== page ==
Unlike the unfortunates South of the Border, we have an alternative vision, an aspiration, and the wherewithal to deliver it.   For 6 years Scotland has had an SNP Government, 4 of them as a minority, then a majority one when the people were able to see how much better things could be.  It is not true that the SNP is the source of all human wisdom and knowledge – no party is – and we have made mistakes and also been unable to fulfil all the pledges we made, normally due to circumstance outwith our control.  But the opposition is ably supported by the media, who avidly  follow all the shortfalls and point to the Scottish Government.   What they refuse  to recognise that London cut the Scottish Budget, and will continue to do so.   He who pays the piper calls the tune, but needs the money to do that  – we do not get enough money, despite paying more tax – funny old world, to coin a Thatcherian phrase.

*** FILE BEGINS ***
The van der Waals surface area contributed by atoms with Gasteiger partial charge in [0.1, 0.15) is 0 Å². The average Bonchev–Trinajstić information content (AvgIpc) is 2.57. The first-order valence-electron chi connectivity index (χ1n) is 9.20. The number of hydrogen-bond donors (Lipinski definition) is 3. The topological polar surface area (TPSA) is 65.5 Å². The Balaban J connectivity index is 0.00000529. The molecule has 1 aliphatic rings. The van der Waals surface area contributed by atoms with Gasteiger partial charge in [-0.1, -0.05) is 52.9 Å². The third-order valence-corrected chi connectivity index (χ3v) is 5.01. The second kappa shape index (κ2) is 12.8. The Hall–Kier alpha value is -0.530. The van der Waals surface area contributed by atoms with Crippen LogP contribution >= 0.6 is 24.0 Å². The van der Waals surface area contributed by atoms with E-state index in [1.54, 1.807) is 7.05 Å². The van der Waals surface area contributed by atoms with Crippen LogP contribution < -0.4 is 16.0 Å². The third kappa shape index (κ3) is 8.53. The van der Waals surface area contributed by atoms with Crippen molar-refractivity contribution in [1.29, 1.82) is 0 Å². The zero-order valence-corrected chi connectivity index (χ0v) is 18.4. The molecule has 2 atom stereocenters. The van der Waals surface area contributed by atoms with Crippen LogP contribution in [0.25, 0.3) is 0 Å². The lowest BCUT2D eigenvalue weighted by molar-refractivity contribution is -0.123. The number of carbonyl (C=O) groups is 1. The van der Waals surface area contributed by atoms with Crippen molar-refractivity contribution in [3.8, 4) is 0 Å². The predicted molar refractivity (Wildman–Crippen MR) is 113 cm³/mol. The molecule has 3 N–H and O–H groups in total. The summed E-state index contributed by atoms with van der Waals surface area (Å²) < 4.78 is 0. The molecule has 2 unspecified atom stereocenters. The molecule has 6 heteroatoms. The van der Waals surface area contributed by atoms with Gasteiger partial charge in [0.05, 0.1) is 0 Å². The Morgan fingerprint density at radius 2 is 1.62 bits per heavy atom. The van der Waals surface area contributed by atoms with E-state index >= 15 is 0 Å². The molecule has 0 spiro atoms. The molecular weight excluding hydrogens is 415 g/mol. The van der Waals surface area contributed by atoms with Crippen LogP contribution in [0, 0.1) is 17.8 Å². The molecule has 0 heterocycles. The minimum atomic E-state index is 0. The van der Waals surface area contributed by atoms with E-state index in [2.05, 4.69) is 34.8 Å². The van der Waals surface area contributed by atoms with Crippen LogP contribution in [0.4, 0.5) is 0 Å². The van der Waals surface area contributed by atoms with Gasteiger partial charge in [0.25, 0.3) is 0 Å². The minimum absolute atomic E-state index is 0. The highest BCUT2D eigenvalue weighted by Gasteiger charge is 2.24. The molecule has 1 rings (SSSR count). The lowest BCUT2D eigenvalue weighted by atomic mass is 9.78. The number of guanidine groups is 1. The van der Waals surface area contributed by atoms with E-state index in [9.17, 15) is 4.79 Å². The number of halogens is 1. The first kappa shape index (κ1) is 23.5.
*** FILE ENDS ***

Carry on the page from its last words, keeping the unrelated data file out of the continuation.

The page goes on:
We did not put through a Referendum Bill in the first Parliament, because the Unionists would have voted it down and kicked it into the long grass at the same time; they don’t go on about that much these days, not having recovered from their near wipeout in May 2011.  On that occasion, in the List Vote by party, the SNP won 69 out of 73 constituencies, an almost unbelieveable result to a grizzled old Nationalist like myself.  The Unionists prated on about how this was a low poll, not so much now, but the fact is that the people who bothered to vote did vote SNP in overwhelming numbers.  The 4 constituencies the SNP did not win were: Labour – Renfrewshire South, Hugh Henry, Coatbridge and Chryston, Elaine Smith, Glasgow Provan, Paul Martin, and Liberal Shetland, Tavish Scott.  They don’t want to admit that and I would bet they are ignorant of  that aspect.  Hubris.  The SNP would also have been ignorant but the Scots Independent published the detailed voting figures by constituency in the July 2011 Scots Independent.  (If we seem to be blowing our own trumpet it is because no one else is!)